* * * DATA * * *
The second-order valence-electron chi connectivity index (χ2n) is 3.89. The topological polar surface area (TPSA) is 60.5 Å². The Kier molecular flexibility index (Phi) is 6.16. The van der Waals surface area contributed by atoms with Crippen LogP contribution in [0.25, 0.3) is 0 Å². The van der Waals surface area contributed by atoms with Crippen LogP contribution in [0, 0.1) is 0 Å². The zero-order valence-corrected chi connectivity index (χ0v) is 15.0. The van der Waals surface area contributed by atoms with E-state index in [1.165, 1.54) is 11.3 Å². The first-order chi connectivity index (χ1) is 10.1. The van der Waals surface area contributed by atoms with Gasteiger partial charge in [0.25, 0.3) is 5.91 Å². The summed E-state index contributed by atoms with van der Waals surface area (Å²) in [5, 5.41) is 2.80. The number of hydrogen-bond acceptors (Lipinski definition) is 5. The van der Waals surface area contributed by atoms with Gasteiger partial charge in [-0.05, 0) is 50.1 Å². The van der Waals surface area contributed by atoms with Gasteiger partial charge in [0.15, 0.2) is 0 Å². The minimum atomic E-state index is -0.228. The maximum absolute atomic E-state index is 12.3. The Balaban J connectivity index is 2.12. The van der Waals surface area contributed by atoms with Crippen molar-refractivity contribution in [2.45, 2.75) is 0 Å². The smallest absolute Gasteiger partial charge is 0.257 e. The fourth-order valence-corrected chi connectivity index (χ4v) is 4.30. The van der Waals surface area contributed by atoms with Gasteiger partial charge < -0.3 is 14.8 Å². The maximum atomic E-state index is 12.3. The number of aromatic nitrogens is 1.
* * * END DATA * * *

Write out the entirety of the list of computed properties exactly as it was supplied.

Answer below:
The second-order valence-electron chi connectivity index (χ2n) is 3.89. The topological polar surface area (TPSA) is 60.5 Å². The Kier molecular flexibility index (Phi) is 6.16. The van der Waals surface area contributed by atoms with Crippen LogP contribution in [0.25, 0.3) is 0 Å². The van der Waals surface area contributed by atoms with Crippen LogP contribution in [0, 0.1) is 0 Å². The zero-order valence-corrected chi connectivity index (χ0v) is 15.0. The van der Waals surface area contributed by atoms with E-state index in [1.165, 1.54) is 11.3 Å². The first-order chi connectivity index (χ1) is 10.1. The van der Waals surface area contributed by atoms with Gasteiger partial charge in [0.25, 0.3) is 5.91 Å². The summed E-state index contributed by atoms with van der Waals surface area (Å²) in [5, 5.41) is 2.80. The number of hydrogen-bond acceptors (Lipinski definition) is 5. The van der Waals surface area contributed by atoms with Gasteiger partial charge in [-0.05, 0) is 50.1 Å². The van der Waals surface area contributed by atoms with Gasteiger partial charge in [0.15, 0.2) is 0 Å². The minimum atomic E-state index is -0.228. The maximum absolute atomic E-state index is 12.3. The Balaban J connectivity index is 2.12. The van der Waals surface area contributed by atoms with Crippen molar-refractivity contribution in [2.45, 2.75) is 0 Å². The smallest absolute Gasteiger partial charge is 0.257 e. The fourth-order valence-corrected chi connectivity index (χ4v) is 4.30. The van der Waals surface area contributed by atoms with Gasteiger partial charge < -0.3 is 14.8 Å². The maximum atomic E-state index is 12.3. The number of aromatic nitrogens is 1.